Category Archives: Other Voting Issues

If you were a Trot, what would you do?

The Labour Party is going through another of those periods, not so much of navel gazing, but more of vivisection. The latest episode includes accusations of entryism by that old bogey group, “the Trots”.

Previously the Labour party has gone through internecine strife and expulsions to purge the party of any non-mainstream thinking and of the aggression with which fringes have often pursued their agenda.

But this is inevitable. If you are a Trotskyist in Britain and you wanted to get into power, what else would you do? Continue reading

Parliamentary or Presidential?

With @TheresaMay2016‘s coronation we need an early General Election. The Tories now have no mandate. Britain deserves better than this.

The implication of this would seem to be that Tim Farron believes in a Presidential system. Which is strange given that the last time the Liberals were in Government they relied on a parliamentary majority to sustain them rather than a general election majority

Under presidential systems elections get boiled down to a binary choice – which probably means no look in for the Liberals.

Parliament is just as representative today as it was yesterday; problem (1) is
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Candidate Priorities under List Systems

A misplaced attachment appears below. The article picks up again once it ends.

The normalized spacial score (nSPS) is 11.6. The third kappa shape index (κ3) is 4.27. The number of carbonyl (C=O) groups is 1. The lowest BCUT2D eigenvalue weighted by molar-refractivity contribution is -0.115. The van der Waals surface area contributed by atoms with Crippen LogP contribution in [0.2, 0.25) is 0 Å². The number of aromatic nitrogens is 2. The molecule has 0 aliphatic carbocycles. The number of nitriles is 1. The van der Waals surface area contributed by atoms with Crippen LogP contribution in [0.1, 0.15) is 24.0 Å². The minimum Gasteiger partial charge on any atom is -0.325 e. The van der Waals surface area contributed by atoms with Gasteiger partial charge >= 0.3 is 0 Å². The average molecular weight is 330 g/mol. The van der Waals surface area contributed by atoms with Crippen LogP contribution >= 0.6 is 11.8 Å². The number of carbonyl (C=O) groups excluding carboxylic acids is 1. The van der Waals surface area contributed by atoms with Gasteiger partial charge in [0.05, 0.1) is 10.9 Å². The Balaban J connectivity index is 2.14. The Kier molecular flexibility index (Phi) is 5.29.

A BBC Article (Looking ahead to the 2016 Scottish Parliament elections 4 January 2016) contains this revealing snippet about Scottish Labour:

Consider Kezia Dugdale, first up in the Hume programme. Right now, her Labour comrades are understandably expending energy in getting themselves as high up their party’s Holyrood regional lists as possible.

Ms Dugdale decided to reopen the lists, removing the special status accorded to sitting MSPs. In addition to those, there are one or two eager ex MPs who rather fancy an early return to elected politics.

But why on the list and not a first-past-the-post seat? Why seek regional election and not a constituency? Because, of course, Labour stands to win relatively few Holyrood constituencies if current opinion poll indications are borne out. And of course, they won just one seat at last May’s general election.

This says so much about why list and hybrid systems are inappropriate if you want candidates to focus on the electorate rather than their selectorate! Continue reading

Which house is most representative?

Representativeness of Parliament
The above graphic shows an interesting take on the “representativeness” of the two Houses of Parliament in the UK. (graphic: © Outside The Marginals) Continue reading

Trends in Not Voting

Julian Ware-Lane (a Labour General Election Candidate) has published on his blog some interesting numbers for changes in voting behaviour over the last 80 years. Graphically they are sobering for the two main parties and worrying for all of us.

Voting at UK General Elections

Voting at UK General Elections (percentages as percentage of registered electorate)

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Vote Swapping

There was an article on the BBC Website last week (23 April 2015 : Election 2015: Does ‘vote swapping’ work?) discussing the idea of vote swapping.

In vote swapping two people in different constituencies agree to trade votes in the hope that they can both have more influence on who forms the government.

Even though I intensely dislike the effect of our current First Past the Post¹ voting system, I feel uneasy about mechanisms such as these which “buck the system”. Continue reading